Ford Ranger - The most powerful pick-up truck money can buy
In the case of the Ford Ranger Wildtrak, its 2.0-litre bi-turbo diesel engine churns out 213 PS and 500 Nm, making it the most powerful truck in this comparison.
Apart from having the most ponies, its transmission also offers the most forward ratios here, as its 10-speed automatic is also unrivalled.
The Ford Ranger Wildtrak tips the scale at 2,156 kg, which translate into a power-to-weight ratio of 98.8 PS per tonne.
In its Wildtrak guise, the Ranger's interior is also a nice place to be in, as it gets orange stitching and soft touch materials, in addition to the excellent Sync 3 infotainment system.
While power figures of the Ford Ranger may lead the segment, its warranty is the shortest, as Ford Malaysia only offers a 3-year/100,000 km warranty.
The Ranger's short warranty also says something - if Ford themselves are not confident to give the Ranger a longer warranty, what does it say about its reliability, despite the headline-grabbing power output.
Almost all other Japanese rivals offer 5-year, 150,000 km warranty.
Furthermore, compared to its Japanese rivals, the number of Ford service centres in town also pale in comparison.
Isuzu D-Max - Robust mechanicals for mission-critical jobs
The range-topping Isuzu D-Max is fitted with a 3.0-litre turbodiesel that does 177 PS and 380 Nm, mated to a 5-speed automatic transmission.
Couple that with a kerb weight of 1,970 kg, the Isuzu D-Max 3.0’s power-to-weight ratio comes in at 89.8 PS per tonne.
What about the recently-introduced D-Max 1.9 you ask?
Well, the new RZ4E-TC fitted in the D-Max 1.9 is capable of delivering 150 PS and 350 Nm, 27 PS and 30 Nm less than its 3.0-litre sibling.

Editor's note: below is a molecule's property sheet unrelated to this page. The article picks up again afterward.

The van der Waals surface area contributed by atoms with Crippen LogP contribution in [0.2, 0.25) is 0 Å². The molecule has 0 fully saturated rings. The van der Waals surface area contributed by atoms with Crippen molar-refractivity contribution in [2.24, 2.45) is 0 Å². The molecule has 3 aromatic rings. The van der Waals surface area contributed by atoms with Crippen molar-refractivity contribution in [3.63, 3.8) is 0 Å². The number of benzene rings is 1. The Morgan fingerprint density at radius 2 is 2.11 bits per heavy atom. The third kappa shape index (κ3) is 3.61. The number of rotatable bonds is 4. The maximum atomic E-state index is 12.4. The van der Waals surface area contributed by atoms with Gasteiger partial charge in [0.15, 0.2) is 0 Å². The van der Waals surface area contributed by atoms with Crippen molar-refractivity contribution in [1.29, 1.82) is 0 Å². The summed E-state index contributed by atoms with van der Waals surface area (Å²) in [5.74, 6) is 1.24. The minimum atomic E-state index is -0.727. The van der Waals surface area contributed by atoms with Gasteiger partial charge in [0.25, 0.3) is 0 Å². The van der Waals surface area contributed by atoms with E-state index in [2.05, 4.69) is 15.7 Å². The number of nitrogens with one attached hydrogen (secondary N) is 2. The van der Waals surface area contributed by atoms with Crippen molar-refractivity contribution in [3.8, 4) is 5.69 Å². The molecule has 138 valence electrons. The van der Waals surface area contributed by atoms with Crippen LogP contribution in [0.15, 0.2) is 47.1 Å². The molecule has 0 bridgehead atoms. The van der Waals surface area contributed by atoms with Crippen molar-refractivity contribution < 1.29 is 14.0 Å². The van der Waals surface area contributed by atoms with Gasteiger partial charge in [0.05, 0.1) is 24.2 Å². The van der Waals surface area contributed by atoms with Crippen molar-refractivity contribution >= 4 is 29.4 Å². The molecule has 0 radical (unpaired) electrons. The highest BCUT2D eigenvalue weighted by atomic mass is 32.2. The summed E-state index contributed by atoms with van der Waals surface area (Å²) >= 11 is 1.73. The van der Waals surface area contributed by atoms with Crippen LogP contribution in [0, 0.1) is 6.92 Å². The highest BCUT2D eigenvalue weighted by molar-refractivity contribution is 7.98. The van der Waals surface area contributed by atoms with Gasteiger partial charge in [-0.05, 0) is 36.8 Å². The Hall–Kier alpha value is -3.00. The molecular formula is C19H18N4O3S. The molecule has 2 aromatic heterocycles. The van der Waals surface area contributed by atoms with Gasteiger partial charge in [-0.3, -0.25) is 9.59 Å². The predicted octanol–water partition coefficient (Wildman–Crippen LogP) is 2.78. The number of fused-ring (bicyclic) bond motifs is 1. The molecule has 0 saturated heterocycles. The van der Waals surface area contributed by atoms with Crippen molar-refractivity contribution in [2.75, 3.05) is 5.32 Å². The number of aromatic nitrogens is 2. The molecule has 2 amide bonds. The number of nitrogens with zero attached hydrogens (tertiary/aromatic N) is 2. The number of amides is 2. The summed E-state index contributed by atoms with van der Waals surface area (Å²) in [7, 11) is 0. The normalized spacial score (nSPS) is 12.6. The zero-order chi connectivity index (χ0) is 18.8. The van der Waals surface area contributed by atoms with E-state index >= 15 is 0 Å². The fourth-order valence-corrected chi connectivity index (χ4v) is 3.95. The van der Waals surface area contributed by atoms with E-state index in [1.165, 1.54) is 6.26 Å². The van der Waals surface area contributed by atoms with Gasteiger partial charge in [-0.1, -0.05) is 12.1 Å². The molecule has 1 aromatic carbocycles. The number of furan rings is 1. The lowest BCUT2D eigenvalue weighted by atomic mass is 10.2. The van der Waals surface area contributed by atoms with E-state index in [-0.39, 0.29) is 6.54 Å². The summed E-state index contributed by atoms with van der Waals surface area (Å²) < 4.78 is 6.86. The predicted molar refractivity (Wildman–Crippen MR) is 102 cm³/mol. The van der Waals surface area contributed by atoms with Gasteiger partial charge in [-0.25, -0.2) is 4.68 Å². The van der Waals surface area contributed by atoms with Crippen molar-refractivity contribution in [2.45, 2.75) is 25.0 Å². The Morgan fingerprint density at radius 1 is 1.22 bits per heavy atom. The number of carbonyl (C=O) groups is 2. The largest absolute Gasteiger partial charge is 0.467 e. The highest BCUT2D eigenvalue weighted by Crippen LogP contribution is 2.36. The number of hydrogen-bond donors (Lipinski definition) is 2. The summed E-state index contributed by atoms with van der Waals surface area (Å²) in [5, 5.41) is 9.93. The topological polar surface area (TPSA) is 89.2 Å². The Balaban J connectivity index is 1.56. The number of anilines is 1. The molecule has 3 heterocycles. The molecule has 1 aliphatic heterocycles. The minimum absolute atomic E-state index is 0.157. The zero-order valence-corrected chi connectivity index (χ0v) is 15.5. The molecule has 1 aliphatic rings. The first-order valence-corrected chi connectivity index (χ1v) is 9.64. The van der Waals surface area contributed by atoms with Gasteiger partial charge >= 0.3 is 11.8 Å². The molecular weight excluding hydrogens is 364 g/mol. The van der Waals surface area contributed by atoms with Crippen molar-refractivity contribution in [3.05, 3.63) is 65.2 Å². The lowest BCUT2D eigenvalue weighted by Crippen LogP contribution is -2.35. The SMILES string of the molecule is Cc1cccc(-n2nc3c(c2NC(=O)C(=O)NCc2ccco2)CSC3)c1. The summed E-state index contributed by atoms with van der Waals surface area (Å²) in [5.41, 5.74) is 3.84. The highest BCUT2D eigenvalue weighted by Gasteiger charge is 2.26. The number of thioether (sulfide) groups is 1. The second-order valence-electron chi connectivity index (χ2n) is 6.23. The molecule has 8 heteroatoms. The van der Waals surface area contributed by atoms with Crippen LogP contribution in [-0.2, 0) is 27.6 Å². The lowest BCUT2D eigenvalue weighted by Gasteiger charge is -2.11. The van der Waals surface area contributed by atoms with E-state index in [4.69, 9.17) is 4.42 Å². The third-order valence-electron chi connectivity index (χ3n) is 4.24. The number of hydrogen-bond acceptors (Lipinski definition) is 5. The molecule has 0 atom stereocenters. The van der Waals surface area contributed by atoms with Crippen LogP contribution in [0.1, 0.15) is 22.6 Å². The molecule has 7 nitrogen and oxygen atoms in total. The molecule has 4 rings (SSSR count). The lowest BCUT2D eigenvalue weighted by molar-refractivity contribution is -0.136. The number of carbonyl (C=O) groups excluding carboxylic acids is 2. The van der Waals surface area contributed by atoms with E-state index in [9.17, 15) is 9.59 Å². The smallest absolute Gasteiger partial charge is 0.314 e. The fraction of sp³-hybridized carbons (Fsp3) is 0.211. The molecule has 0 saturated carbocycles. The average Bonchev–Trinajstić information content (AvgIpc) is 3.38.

With a kerb weight of 1,910 kg, the D-Max 1.9’s power-to-weight ratio is 78.5 PS per tonne.
Despite not topping the charts with its power output figures, the D-Max’s mechanical simplicity means that it is the most robust truck here.
The D-Max 1.9 also offers the cheapest road tax for any pick-up truck - RM 399.20 to be precise.
It is also worth noting that Isuzu intentionally detunes their engine for maximum reliability to cope with poor fuel quality or maintenance habits. This is especially true in East Malaysia, where most of the Isuzu D-Maxes are sold, as they are used in rural areas where conditions are tough.
But that does not mean that the D-Max cannot output more power, as it is quite the opposite – the drag racing scene in Thailand is proof that the D-Max 1.9 has lots of tuning potential, as their drag racing D-Max can push well over 300 PS with minimal engine mods.
That said, due to its utilitarian-biased nature, its not easy trying to locate an Isuzu dealer within the city, and when it comes to servicing, you’ll need to drive into a lorry service centre as Isuzu Malaysia’s core business is selling heavy-duty lorries.
Mitsubishi Triton - Middle of the pack, but supremely comfortable
The Mitsubishi Triton received its midlife update in early 2019, whereby the model received an extensive list of updates.